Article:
I meant to get started on the next book for our club, but instead I got sidetracked re-reading this Agatha Christie mystery, a Miss Marple mystery to be precise. This book has an unusual history in Christie’s oeuvre – during her life it was locked in a vault on her request, to be published posthumously along with Curtain, Hercule Poirot’s last mystery. Unlike Curtain, which wrapped up Poirot’s life and work, there’s no such finality in Sleeping Murder and there are further Miss Marple stories that follow it chronologically, so the foreboding byline on the book cover is pretty misleading. No need for drama, Miss Marple is still alive and kicking at the end.
Another book club read, this time a crime novel by an author with a perfect crime writer name (imagine if she wrote romance instead; Forbidden Love, a new luscious bodice-ripper from Karin Slaughter).
The book is about a family destroyed by the unsolved disappearance of the eldest daughter, Julia Carroll, who went missing near her University of Georgia dorm when she was 19. Her father Sam became obsessed with his own investigation, retreating from the rest of his family and ignoring his two remaining daughters, and eventually committed suicide. Sam’s anguished diary entries introduce the central mystery, and serve as one of the three points of view used to tell the story.
I haven’t read anything by Anita Shreve before, but she sure knows how to grab the reader’s attention in the opening chapter. A video tape is brought to the headmaster of a small exclusive New England boarding school, which shows three male students, aged 17 to 19, engaged in sexual acts with a girl. She doesn’t seem to be in any way unwilling, but she is clearly very young, fourteen as it turns out. There’s also a fourth person operating the camera whose identity is never revealed during the scandal that explodes soon after and destroys the lives of the people involved.
I was a true Agatha Christie obsessive in my teens, and I’m pretty sure I’ve read every single novel and short story she’s ever written, in Russian translation. Even now that I can see the flaws in her writing more clearly, her knack for plotting and the ability to construct an elegant puzzle of a mystery – and doing it fifty times over – is pretty phenomenal. When I’m in between books and don’t feel like digging into something brand new, I’ll often reach for an Agatha Christie detective novel for a quick and easy detour. It’s hard to pin down exactly what, among all the other crime fiction I’ve read, makes them so uniquely re-readable despite knowing the identity of the murderer. It’s part nostalgia, part the very simplicity of Christie’s writing, uncluttered and efficient and not without its own charm and wry humour. Hers is a cosy, old-fashioned world that is just nice to visit from time to time.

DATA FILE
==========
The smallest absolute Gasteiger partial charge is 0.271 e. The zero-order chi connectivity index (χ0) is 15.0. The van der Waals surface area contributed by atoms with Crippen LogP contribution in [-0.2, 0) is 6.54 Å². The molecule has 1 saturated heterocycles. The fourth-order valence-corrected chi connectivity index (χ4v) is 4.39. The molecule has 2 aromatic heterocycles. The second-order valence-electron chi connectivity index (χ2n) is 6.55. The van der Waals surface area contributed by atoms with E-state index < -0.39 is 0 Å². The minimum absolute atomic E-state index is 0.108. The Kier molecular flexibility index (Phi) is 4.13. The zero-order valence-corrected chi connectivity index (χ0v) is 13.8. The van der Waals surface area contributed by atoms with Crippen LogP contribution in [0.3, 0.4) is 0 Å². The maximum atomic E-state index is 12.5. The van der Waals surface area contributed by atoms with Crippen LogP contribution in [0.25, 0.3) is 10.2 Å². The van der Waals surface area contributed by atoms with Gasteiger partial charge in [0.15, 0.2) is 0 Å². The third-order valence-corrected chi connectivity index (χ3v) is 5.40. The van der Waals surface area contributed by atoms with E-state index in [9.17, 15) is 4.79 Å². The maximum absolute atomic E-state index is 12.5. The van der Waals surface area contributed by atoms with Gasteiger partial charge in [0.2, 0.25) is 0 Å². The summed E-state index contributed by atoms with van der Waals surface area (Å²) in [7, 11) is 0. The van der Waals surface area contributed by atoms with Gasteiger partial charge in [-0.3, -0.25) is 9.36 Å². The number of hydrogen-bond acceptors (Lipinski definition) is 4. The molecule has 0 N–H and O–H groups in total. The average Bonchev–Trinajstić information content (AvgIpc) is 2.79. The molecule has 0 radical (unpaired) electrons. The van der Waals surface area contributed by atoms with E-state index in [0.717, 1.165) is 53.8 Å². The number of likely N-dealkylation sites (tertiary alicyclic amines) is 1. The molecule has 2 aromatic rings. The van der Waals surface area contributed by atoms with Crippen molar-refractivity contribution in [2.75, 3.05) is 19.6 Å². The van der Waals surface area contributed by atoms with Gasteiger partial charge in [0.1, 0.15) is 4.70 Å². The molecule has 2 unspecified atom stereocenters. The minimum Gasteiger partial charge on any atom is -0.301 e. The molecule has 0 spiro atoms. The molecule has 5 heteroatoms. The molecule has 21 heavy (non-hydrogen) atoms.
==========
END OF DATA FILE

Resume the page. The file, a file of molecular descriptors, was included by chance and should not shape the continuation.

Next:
The finale to Ferrante’s four-part Neapolitan Novels chronicling the lives and complicated friendship between Elena and Lila didn’t disappoint and it’s hard to think of a series equally as rewarding and consistently fantastic. It’s impossible to convey, in a review, what makes Ferrante’s writing so extraordinary. On the surface, if you tried to describe the story, it sounds just like any domestic drama – lives of two women as they mature from girlhood into adulthood, going through various highs and lows, grappling with motherhood, making ends meet, becoming successful, growing old. But their experiences and everyday lives are just so incredibly well-drawn, with such degree of richness, texture and psychological insight, in prose that’s so crystal and powerful.
Another novel I’ve read for our book club at work, this time a follow-up to Hannah Kent’s best-selling debut, Burial Rites, which I didn’t love anywhere as much as others did and found rather over-praised. Maybe it was the lowered expectations, but I ended up enjoying this one much better. Kent seems to have a penchant for the grim northern settings and harsh landscapes; Burial Rites was set in an isolated Icelandic community and this book moves the action just a bit further south, to a remote valley in the 1820s Ireland. The subject matter however is entirely different: The Good People concerns itself with the Irish folklore and superstitions, particularly the fairies, or the Good People, who according to the traditional beliefs belong to neither God nor Devil but exist on their own, mischievous and unpredictable terms.
Looking at the title, I presumed that this was going to be a book about the afterlife, something like The Lovely Bones, but in fact its meaning is one life after another. This book doesn’t treat death as final: its protagonist, Ursula Todd, dies when she is born in 1910 with the umbilical cord wrapped around her neck. Then in the next chapter and the next life she gets another chance: the family doctor who originally couldn’t be present because of heavy snowfall makes it to her birth, and cuts the cord in time. A few chapters later, five-year-old Ursula and her sister Pamela drown at sea, then in another life they get rescued by a stranger who happens to be nearby. A year later she falls to her death out of the window while trying to rescue a favourite doll, then she is stopped by the kitchen maid before she climbs the windowsill and lives on.